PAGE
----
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Deer-spotting tips

Fallow deer (Dama dama) grazing on the Crom Estate, County Fermanagh, Northern Ireland.
Fallow deer grazing on the Crom Estate, County Fermanagh | © National Trust Images/Peter Muhly

Deer are naturally cautious animals that move in small groups and avoid humans. They are surprisingly hard to spot amongst trees and it's possible to pass very close to them without seeing them. Here are our tips for spotting deer and photographing them, as well as everything you need to know about the some of the deer species at the places we care for.

Top deer-spotting advice

We recommend walking quietly and slowly on paths and well-used tracks that are away from roads. Dogs can scare off the deer so, for the best chance of spotting them, leave your four-legged friend at home. If you are bringing your dog, keep them on a short lead.

Be aware of the direction of the wind, as your scent will carry. Avoid wearing brightly coloured clothes – muted colours will help you to blend in with the surroundings.

The best time of day to see deer is at dawn and dusk when they are most active. Look between the trunks of the trees and into the darkest places for the give-away flick of a tail or the glint of a bright eye.

Finding footprints

Deer have cloven hooves. In soft ground they leave tracks of two marks with pointed tips that have a gap in between them.

Muntjac deer typically leave small prints around 3cm long, while a red deer stag may leave prints as large as 9cm long. Roe and fallow deer tracks are about 5cm and 7cm long respectively.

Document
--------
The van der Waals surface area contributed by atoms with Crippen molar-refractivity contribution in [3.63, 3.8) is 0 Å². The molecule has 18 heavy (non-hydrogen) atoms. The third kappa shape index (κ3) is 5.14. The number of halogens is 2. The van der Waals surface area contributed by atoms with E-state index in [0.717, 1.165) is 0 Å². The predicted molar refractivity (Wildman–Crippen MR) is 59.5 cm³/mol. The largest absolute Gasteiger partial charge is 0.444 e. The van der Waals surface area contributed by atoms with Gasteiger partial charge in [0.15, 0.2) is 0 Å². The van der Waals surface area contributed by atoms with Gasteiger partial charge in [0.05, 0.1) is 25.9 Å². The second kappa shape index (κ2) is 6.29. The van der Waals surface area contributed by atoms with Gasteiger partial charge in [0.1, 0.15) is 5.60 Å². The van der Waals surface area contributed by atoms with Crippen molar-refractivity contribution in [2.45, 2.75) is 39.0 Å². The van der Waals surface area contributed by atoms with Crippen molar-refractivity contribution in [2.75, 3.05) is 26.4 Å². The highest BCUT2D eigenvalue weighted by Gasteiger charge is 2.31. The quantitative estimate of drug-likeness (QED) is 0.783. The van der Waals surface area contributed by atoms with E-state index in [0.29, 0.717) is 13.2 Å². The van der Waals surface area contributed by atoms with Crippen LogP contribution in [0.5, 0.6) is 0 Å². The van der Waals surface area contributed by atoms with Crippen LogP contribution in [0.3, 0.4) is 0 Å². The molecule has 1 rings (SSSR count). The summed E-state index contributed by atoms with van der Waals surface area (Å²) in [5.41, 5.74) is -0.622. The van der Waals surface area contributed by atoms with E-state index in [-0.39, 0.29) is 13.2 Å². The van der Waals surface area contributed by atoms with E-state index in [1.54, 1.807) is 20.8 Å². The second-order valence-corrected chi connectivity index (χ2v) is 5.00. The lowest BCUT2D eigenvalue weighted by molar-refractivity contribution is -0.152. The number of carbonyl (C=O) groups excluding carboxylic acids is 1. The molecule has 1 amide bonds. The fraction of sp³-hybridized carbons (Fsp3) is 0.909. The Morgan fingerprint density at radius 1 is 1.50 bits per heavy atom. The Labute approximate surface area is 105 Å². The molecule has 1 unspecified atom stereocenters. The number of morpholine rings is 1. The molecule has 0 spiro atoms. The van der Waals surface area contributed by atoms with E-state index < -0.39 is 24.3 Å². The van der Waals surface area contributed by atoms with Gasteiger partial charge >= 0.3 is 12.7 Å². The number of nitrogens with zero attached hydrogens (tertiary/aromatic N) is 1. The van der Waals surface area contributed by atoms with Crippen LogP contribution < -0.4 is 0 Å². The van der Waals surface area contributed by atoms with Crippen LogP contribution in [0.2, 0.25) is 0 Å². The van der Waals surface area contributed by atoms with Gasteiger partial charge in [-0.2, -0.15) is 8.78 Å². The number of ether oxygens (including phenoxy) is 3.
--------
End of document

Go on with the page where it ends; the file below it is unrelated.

Look out for hoof prints in soft mud and, in October, keep your eyes peeled for ‘fallow rings’. These are circles of hoof prints made by male deer during the rutting season. They are always found around tree stumps.


In summer, male deer grow an impressive set of antlers, which can be branched or unbranched, depending on the species. Antlers are made of bone and can grow at a rate of 2.5 cm a day. A soft velvet covering helps protect newly forming antlers as they grow, but this is shed once the antlers are fully grown.

Deer shed their antlers every year, and each year they grow back bigger until they reach their maximum size, around the age of eight. Generally speaking, the older the male, the larger and more impressive the set of antlers.

The majority of female deer don't grow antlers, but the females of some species do, such as reindeer.

The diet of deer

Deer graze on grass and browse on trees and shrubs in woodlands. Much of their diet consists of grasses and flowers but they also eat the fresh young shoots of trees, shrubs and brambles. Some tree species are clearly favoured over others. For example, fallow deer prefer ash, hornbeam, sweet chestnut, hazel and sallow, while silver birch is one of their least favourite.

Like most herbivores, a deer's diet depends on the season, and during autumn they'll eat the fruits of the forest such as acorns, beech nuts, and sweet chestnuts. During winter, when food is harder to find, they’ll take the juicy buds from trees. When really pushed, such as in snow or severe winter weather, they’ll strip the bark from trees.

Muntjac kid in the woods at Sheringham Park, Norfolk
Muntjac deer kid in the woods at Sheringham Park | © National Trust Images/Rob Coleman

Some deer species to spot at National Trust places

Fallow deer

Fallow deer live both in the wild and as park deer at National Trust places.

They come in four colours: tan (common), menil (paler than tan), melanistic (black) and white. They were originally brought to England from the Mediterranean area during the Roman period but they're now considered to be naturalised in Britain.

Fallow deer bucks (males) have distinctive palmate antlers with a broad flat centre. The anters of prickets (male yearlings between 1–2 years old) are simple spikes.

Muntjac deer

Muntjac deer live in the wild at National Trust places.